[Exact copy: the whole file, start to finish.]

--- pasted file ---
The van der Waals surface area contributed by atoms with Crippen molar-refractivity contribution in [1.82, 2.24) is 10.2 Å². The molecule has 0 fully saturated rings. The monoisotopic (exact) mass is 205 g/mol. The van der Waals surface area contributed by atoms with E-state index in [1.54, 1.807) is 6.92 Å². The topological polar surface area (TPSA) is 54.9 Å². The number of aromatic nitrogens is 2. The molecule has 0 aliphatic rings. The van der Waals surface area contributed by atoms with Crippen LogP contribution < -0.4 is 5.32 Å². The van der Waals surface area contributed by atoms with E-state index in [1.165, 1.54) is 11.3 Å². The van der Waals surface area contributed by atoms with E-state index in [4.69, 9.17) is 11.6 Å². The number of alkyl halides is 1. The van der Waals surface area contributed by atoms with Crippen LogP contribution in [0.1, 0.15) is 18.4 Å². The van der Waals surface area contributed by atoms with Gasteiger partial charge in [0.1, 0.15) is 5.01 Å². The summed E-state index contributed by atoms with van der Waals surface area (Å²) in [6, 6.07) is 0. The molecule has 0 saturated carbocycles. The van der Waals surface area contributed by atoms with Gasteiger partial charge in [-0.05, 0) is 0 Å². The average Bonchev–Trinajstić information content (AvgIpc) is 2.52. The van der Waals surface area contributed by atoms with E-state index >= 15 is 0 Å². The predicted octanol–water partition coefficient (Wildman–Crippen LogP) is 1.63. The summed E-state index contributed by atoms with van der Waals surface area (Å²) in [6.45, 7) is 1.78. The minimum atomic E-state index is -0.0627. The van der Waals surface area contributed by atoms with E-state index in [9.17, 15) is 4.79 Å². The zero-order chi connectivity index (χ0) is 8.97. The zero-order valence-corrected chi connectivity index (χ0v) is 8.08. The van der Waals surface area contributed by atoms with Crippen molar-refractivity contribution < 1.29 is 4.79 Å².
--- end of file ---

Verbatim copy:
The van der Waals surface area contributed by atoms with Crippen molar-refractivity contribution in [1.82, 2.24) is 10.2 Å². The molecule has 0 fully saturated rings. The monoisotopic (exact) mass is 205 g/mol. The van der Waals surface area contributed by atoms with E-state index in [1.54, 1.807) is 6.92 Å². The topological polar surface area (TPSA) is 54.9 Å². The number of aromatic nitrogens is 2. The molecule has 0 aliphatic rings. The van der Waals surface area contributed by atoms with Crippen LogP contribution < -0.4 is 5.32 Å². The van der Waals surface area contributed by atoms with E-state index in [1.165, 1.54) is 11.3 Å². The van der Waals surface area contributed by atoms with E-state index in [4.69, 9.17) is 11.6 Å². The number of alkyl halides is 1. The van der Waals surface area contributed by atoms with Crippen LogP contribution in [0.1, 0.15) is 18.4 Å². The van der Waals surface area contributed by atoms with Gasteiger partial charge in [0.1, 0.15) is 5.01 Å². The summed E-state index contributed by atoms with van der Waals surface area (Å²) in [6, 6.07) is 0. The molecule has 0 saturated carbocycles. The van der Waals surface area contributed by atoms with Gasteiger partial charge in [-0.05, 0) is 0 Å². The average Bonchev–Trinajstić information content (AvgIpc) is 2.52. The van der Waals surface area contributed by atoms with E-state index >= 15 is 0 Å². The predicted octanol–water partition coefficient (Wildman–Crippen LogP) is 1.63. The summed E-state index contributed by atoms with van der Waals surface area (Å²) in [6.45, 7) is 1.78. The minimum atomic E-state index is -0.0627. The van der Waals surface area contributed by atoms with E-state index in [9.17, 15) is 4.79 Å². The zero-order chi connectivity index (χ0) is 8.97. The zero-order valence-corrected chi connectivity index (χ0v) is 8.08. The van der Waals surface area contributed by atoms with Crippen molar-refractivity contribution < 1.29 is 4.79 Å².